Brands «no-logo» and debranding. Yes or no?

Lately there is a trend towards simplification in the world of brands what we call «debranding». I commented on it in the post about the latest rebranding or logo changes, and I also mentioned it talking about the trends of naming new brands.

Previously, creating a brand was about adding complexity to your image. Now, it seems that brands want to go unnoticed, transmitting a «I am who I am and nothing else».

During my teenage years, clothing from the big brands was almost like billboards with logos that occupied all the fabric. In contrast, nowadays what is fashionable is to buy the T-shirt at the stall of the cute beach market.

Are we moving into a world without logos?

Simply said: no.

I don’t believe in the «no-logo» in a generalized way and I don’t think it’s going to expand or trend. If you don’t have a logo, the brand representation is going to be the name, and you run the risk of someone writing it in Comic Sans. :’D

I find this «no-logo» trend only applicable for very small shops or the typical Spanish ‘Bar Paco’ of the neighborhoods (which are the ones that have the best tapas), where they are more concerned about being able to retire soon, than having a brand strategy.

However, the trend on products of almost any category (electronic, fashion, food…) is rather towards minimalism. Today we give much more importance to the different design of the products (whatever different means).

For example, before, all backpacks had practically the same shape. Now there are countless designs, all very different. And those designs are the ones that allow us to identify the brand, no matter if they have or not the logo in a visible place. Some examples:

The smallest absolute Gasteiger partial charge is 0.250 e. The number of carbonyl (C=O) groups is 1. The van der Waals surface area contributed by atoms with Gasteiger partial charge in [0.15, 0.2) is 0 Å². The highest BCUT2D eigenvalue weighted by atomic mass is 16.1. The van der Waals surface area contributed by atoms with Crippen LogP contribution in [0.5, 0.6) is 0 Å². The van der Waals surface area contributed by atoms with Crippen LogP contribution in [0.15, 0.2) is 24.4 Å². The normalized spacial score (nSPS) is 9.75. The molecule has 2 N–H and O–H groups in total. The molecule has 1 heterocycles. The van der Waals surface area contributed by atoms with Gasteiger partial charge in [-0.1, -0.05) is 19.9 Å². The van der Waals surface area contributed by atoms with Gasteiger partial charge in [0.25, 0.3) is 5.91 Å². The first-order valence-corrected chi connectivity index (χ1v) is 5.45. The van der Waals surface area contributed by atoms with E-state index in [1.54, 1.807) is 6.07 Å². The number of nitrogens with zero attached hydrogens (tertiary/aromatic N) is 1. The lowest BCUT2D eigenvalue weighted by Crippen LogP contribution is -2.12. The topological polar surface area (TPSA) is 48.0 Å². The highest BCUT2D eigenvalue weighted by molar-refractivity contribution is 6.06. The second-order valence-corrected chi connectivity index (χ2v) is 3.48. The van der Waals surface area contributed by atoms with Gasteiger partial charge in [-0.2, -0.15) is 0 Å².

In the same way, it has happened with water bottles. Before they all followed a fairly standard design, while now there are folding, flat, glass, bamboo, silicone, with filter, with an app that tells you how much you have drunk… making them super recognizable, even if they don’t have a logo.

The problem is that one design is iconic and recognizable until other entities replicate it. Even if the design is registered, it will never be fully protected. There are dozens of companies on AliExpress ready to put any logo on any of these products. So as a brand or business, I also see the logo as a self-protection tool.

That’s why I think that no matter how recognizable the product is, we can’t get rid of the logo. After all, the logo lets us know that the product is of a certain brand, and that makes us at the same time recognize its quality, its price, its values, etc… things that society also likes to show. Why else are millions of Starbucks cup photos shared on Instagram, but not so many cups without any logo? However minimalist we think we are…

There is also an audience that is addicted to logos and brands, and has the need to show them (perhaps to prove who they are and what their status is). But if we continue down that path we enter on a topic of sociology that can be too broad (and interesting).

And what’s with debranding?

It’s basically that tendency to «unbrand» the brands. It is the simplification of logos and the image of the brand in general. Why does it apply? Normally to give greater personality to the brand and make it transmit its values for itself through what it is, and not what appears. In fact, haute couture brands are applying it more and more.

An example of a seemingly «no-logo» brand that applies «debranding» is the great Muji. I’m saying it’s apparently «no-logo» because, although it does have a logo, it barely shows it in its products. This is another case where the design itself represents the brand.

But even if the product itself doesn’t carry the logo, the bag you take it from the store does, as well as the label or possibly the packaging. With this I justify what I said above: the design of our products can make us sufficiently recognizable, but we cannot leave the logo behind.

As with Zara, its products usually don’t carry their logo visibly either, but it’s still on the label and bag…

Although my personal preference is to use products with small or hidden logos, if I buy a product that does not carry a logo anywhere, the feeling it gives me is that it comes directly from AliExpress.

In conclusion: it is not necessary to make the logo the protagonist of the product, but it is necessary to have it and use it. Whether it’s to protect the brand, differentiate it, or position it.

Deja una respuesta

Tu dirección de correo electrónico no será publicada. Los campos obligatorios están marcados con *